Femtosecond Laser Used for ZnO Nanowire Synthesis
Daniel S. Burgess
A laser-assisted nanowire growth process reported by scientists at Lawrence Berkeley National Laboratory in Berkeley, Calif., employs a high-power femtosecond source to reduce the formation of microparticulates in the synthesis of crystalline ZnO nanowires and to yield a narrow size distribution of the structures. Because the method involves a nonequilibrium process, the investigators note, it may enable the production of new structural phases and material compositions for the development of nanowire-based devices.
Researchers at Lawrence Berkeley National Laboratory are using a femtosecond laser to produce ZnO nanowires. Nucleation seeds from the pulsed laser deposition process are visible at the tips of the structures. Courtesy of Samuel S. Mao.
Samuel S. Mao, a staff scientist at the laboratory and principal investigator on the project, explained that previous work at Harvard University in Cambridge, Mass., had shown that pulsed laser deposition was an effective alternative to chemical synthesis for the production of silicon and germanium nanowires. In the approach, the laser ablates a target that includes the nanowire material and a catalyst, seeding the substrate upon which the nanowires form and providing the source material. The nanosecond laser conventionally used for materials deposition, however, also forms particulates tens of microns in size that serve as undesired growth sites, increasing the size distribution of the synthesized nanowires.
To overcome these limitations, the laboratory team used a Spectra-Physics Ti:sapphire laser operating at 10 Hz as a source of 100-fs, 10-mJ pulses of 800-nm radiation for ablation. The target was compressed ZnO powder, and gold-coated sapphire or silicon served as the substrate for deposition and nanowire growth, which was performed at a pressure of 1 atmos and a temperature of approximately 900 °C.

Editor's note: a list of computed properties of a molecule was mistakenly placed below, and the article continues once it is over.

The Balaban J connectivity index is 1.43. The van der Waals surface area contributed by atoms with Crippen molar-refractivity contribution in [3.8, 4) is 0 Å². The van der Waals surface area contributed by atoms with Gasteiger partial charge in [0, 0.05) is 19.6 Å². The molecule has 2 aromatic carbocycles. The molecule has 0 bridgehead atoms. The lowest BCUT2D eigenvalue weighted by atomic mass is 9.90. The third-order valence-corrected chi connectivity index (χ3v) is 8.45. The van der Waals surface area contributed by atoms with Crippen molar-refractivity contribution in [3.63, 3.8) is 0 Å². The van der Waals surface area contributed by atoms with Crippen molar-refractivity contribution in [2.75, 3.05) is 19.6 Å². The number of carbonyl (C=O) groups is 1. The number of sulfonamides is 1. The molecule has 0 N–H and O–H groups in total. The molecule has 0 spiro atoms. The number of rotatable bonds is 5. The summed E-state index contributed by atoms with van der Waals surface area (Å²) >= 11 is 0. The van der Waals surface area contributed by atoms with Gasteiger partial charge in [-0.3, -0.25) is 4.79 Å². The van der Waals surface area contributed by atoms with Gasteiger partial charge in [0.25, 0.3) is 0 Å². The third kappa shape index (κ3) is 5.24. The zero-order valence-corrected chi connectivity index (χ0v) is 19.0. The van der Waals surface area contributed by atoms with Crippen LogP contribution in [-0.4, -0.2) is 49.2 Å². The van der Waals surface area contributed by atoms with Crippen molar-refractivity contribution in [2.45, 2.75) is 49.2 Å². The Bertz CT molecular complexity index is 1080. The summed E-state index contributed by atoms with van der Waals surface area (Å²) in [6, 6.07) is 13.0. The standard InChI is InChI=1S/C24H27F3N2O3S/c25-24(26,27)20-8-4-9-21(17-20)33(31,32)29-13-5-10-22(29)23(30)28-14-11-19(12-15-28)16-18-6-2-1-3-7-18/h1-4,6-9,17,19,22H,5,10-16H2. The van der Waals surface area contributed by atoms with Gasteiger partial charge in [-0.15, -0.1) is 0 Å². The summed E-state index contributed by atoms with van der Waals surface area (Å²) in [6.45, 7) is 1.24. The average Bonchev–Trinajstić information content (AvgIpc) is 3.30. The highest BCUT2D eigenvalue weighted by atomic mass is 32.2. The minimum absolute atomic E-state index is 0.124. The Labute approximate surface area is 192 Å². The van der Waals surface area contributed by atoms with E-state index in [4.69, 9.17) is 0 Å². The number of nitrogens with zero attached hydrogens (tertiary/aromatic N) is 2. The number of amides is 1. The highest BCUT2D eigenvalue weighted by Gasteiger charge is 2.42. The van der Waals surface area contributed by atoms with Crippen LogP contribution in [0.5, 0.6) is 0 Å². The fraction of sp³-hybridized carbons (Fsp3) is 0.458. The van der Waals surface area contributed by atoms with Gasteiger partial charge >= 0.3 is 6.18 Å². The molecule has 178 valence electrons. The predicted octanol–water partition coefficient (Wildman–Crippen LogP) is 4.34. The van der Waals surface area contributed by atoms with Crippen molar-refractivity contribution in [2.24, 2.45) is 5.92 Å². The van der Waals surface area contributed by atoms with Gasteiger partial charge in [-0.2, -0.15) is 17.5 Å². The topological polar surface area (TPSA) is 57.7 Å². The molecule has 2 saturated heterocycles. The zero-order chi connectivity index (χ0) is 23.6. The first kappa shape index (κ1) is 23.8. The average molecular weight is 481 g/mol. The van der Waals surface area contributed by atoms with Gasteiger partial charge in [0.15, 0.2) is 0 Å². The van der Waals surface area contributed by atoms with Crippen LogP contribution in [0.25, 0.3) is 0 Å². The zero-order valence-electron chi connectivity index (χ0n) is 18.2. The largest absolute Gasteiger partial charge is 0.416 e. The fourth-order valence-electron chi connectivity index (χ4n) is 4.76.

Electron microscopy and photoluminescence measurements revealed that the ZnO nanowires were relatively uniform in diameter and displayed good crystalline characteristics, with nanowires grown under low oxygen partial pressure being of the best quality. Pumped by the 266-nm output of an Nd:YAG laser, the nanowires lased at approximately 380 nm.
Although ZnO nanowires show promise for the development of ultraviolet emitters and, Mao emphasized, of optical and chemical sensors, it is unclear at this point how nanowire-based devices could be produced in large numbers. Similarly, scaling the laser deposition technique for manufacturing will be challenging, he said, because it traditionally has been used with wafers smaller than 4 in. in diameter.
Nevertheless, Mao said, innovative engineering of the growth system and the pulsed laser deposition process may help to overcome these obstacles. The researchers currently are investigating the synthesis of various types of nanowires and plan to pursue the development of nanowire-based devices.
Applied Physics Letters, Sept. 26, 2005, 133115.
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